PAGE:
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Spiders Break Through Our Blind Spots

Spiders Break Through Our Blind Spots

Humans may have evolved a visual spider “template” to warn us of danger.

Tuesday, October 14, 2014 - 17:30

Nala Rogers, Contributor

(Inside Science) -- The spider's iconic leggy shape can abruptly yank our attention, even when we're focused on something else, according to a new study. Other shapes such as houseflies and hypodermic needles don't draw our attention in the same way. This suggests that spiders may be hard-wired into our visual systems, helping us avoid a threat that our ancestors faced for millions of years.

"You can really think of it as sort of a computational circuit that you can program: When you detect a small little mass with radiating segments, you notice it, and bring it to awareness. And then you can avoid it or treat it appropriately," said Joshua New, assistant professor of psychology at Barnard College in New York City, and first author of the study.

While most spiders are harmless to humans, there is evidence that some dangerous species may have been common during our evolutionary history, according to New.

Other research has found that people can spot spiders quickly when they're looking for them. But people are also good at spotting animals that don't pose a threat, as well as modern dangers like guns and hypodermic needles. If we are no better at seeing spiders than we are at seeing other living creatures, then our sensitivity to spiders could just be part of a larger sensitivity to animals and humans in general. If we're no better at spotting spiders than we are at spotting some historically recent invention, such as needles, both abilities might be learned through experience rather than inborn.

To see if there is something special about spiders, the researchers showed people a cross shape that flashed in the middle of a screen for an eighth of a second. The participants' task, as far as they knew, was to judge which of the two bars on the cross was longer.

During the first three trials, only the cross appeared. On the fourth trial, another image appeared at the same time. The possible images included a spider, a hypodermic needle, a housefly, and abstract shapes made by rearranging the lines of the spider. People were then asked whether they saw anything besides the cross, and in which quarter of the screen the new image appeared. They also tried to identify the image by picking it out of a lineup.

Sure enough, spiders drew attention more than anything else. When the image was a spider, slightly more than half of the people got all three questions right: They noticed it, located it, and knew what it was. Far fewer people answered all three questions correctly for images that didn't look like spiders. The study was published online this August in the journal Evolution and Human Behavior.

Lynne Isbell, an evolutionary anthropologist at the University of California, Davis, pointed out that an eighth of a second was long enough for most of New's participants to consciously identify spider images, making it hard to tell whether deeper processes were at play. Isbell studies how vision in primates has been shaped by the need to spot dangerous snakes.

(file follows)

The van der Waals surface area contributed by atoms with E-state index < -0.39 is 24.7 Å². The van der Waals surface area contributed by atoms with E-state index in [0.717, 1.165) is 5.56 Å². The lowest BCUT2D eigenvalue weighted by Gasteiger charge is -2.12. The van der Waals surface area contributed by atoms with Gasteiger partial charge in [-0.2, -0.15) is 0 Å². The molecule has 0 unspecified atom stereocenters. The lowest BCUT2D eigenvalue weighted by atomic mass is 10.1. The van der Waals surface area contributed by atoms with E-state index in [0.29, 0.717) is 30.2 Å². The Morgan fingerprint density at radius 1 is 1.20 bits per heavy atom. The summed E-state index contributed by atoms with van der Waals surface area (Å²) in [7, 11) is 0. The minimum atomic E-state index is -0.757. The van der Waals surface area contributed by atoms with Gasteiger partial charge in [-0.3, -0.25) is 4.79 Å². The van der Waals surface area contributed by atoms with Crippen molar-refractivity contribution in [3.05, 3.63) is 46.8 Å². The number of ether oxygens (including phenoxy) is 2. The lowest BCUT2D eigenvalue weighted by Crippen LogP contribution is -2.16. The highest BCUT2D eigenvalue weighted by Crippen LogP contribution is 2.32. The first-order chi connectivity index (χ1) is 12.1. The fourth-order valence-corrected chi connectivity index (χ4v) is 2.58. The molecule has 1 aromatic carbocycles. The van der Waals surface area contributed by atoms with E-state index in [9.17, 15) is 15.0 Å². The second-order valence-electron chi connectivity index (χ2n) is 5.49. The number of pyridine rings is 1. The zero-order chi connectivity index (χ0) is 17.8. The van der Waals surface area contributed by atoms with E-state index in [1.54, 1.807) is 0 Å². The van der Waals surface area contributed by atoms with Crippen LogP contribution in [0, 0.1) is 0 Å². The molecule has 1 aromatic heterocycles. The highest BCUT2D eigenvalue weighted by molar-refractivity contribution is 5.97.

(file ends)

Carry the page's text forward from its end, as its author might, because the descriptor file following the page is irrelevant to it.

"To me it would be more interesting if we could really get to the level of unconscious visual detection -- before fear stepped in, before conscious recognition stepped in," said Isbell. "Do we do that with spiders, as well as with snakes? That's what I'm interested in, and I don't think that the evidence is there yet."

David Rakison, associate professor of psychology at Carnegie Mellon University in Pittsburgh, doesn't share Isbell's misgivings. Rakison, who was not involved in the new study, found in an earlier project that five-month-old babies look at spiders longer than they look at other images.

"At least with children, there's very little conflicting evidence that spiders and snakes have some kind of privileged nature in human visual processing," said Rakison.

The reason New's study is persuasive, according to both New and Rakison, is that spider images broke through people's "inattentional blindness." Inattentional blindness is the phenomenon where focusing on one thing can make you oblivious to everything else. It's surprisingly powerful. In a classic study of the effect, when people focused on counting basketball passes, half of them failed to see a woman strolling through the middle of the scene in a gorilla suit.  

The new study used a similar design, although the basketball game was replaced with a simple cross. Each person had only one chance to spot the image, and they had no opportunity to learn or prepare. This mimics the experiences our ancestors would have had with spiders.   

"You can't learn that spiders and snakes are dangerous by being bitten by them," said Rakison. "You can learn through observation, but you certainly don’t want to learn through direct experience, because one experiential case could kill you."

A pre-programmed spider template could have been just the thing to keep our ancestors from learning the hard way.


Nala Rogers is a science writer based in Santa Cruz, California. She tweets at @Nala_Rogers.

 

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